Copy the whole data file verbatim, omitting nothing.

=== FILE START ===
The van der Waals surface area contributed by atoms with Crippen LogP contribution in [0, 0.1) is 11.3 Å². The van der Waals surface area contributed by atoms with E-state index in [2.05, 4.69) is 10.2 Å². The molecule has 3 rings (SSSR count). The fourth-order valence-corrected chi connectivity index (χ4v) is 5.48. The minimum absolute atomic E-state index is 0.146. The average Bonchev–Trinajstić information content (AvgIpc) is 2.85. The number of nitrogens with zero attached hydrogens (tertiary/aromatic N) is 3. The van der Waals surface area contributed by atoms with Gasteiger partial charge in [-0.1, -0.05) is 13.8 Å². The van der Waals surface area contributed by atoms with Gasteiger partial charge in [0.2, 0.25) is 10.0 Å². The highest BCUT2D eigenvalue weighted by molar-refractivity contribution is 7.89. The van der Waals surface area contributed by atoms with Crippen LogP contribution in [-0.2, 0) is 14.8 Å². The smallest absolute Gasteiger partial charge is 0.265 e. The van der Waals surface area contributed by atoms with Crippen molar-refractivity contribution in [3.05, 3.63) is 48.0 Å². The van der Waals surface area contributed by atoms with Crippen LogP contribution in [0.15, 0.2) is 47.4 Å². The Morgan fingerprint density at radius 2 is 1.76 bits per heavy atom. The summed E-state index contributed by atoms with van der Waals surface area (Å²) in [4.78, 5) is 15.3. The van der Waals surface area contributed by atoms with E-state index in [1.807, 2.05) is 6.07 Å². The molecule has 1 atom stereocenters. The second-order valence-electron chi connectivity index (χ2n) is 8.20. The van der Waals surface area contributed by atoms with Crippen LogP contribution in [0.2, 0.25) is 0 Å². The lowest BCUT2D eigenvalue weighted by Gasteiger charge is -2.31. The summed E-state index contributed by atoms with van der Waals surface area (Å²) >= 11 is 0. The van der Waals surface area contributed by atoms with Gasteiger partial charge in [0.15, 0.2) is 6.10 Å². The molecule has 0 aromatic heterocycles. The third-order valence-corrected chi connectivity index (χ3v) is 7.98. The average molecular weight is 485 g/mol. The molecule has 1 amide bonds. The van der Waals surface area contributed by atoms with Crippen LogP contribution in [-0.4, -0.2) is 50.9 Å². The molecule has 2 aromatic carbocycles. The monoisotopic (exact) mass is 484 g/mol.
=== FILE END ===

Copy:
The van der Waals surface area contributed by atoms with Crippen LogP contribution in [0, 0.1) is 11.3 Å². The van der Waals surface area contributed by atoms with E-state index in [2.05, 4.69) is 10.2 Å². The molecule has 3 rings (SSSR count). The fourth-order valence-corrected chi connectivity index (χ4v) is 5.48. The minimum absolute atomic E-state index is 0.146. The average Bonchev–Trinajstić information content (AvgIpc) is 2.85. The number of nitrogens with zero attached hydrogens (tertiary/aromatic N) is 3. The van der Waals surface area contributed by atoms with Gasteiger partial charge in [-0.1, -0.05) is 13.8 Å². The van der Waals surface area contributed by atoms with Gasteiger partial charge in [0.2, 0.25) is 10.0 Å². The highest BCUT2D eigenvalue weighted by molar-refractivity contribution is 7.89. The van der Waals surface area contributed by atoms with Crippen LogP contribution in [-0.2, 0) is 14.8 Å². The smallest absolute Gasteiger partial charge is 0.265 e. The van der Waals surface area contributed by atoms with Crippen molar-refractivity contribution in [3.05, 3.63) is 48.0 Å². The van der Waals surface area contributed by atoms with Crippen LogP contribution in [0.15, 0.2) is 47.4 Å². The Morgan fingerprint density at radius 2 is 1.76 bits per heavy atom. The summed E-state index contributed by atoms with van der Waals surface area (Å²) in [4.78, 5) is 15.3. The van der Waals surface area contributed by atoms with E-state index in [1.807, 2.05) is 6.07 Å². The molecule has 1 atom stereocenters. The second-order valence-electron chi connectivity index (χ2n) is 8.20. The van der Waals surface area contributed by atoms with Crippen LogP contribution in [0.2, 0.25) is 0 Å². The lowest BCUT2D eigenvalue weighted by Gasteiger charge is -2.31. The summed E-state index contributed by atoms with van der Waals surface area (Å²) >= 11 is 0. The van der Waals surface area contributed by atoms with Gasteiger partial charge in [0.15, 0.2) is 6.10 Å². The molecule has 0 aromatic heterocycles. The third-order valence-corrected chi connectivity index (χ3v) is 7.98. The average molecular weight is 485 g/mol. The molecule has 1 amide bonds. The van der Waals surface area contributed by atoms with Crippen LogP contribution in [-0.4, -0.2) is 50.9 Å². The molecule has 2 aromatic carbocycles. The monoisotopic (exact) mass is 484 g/mol.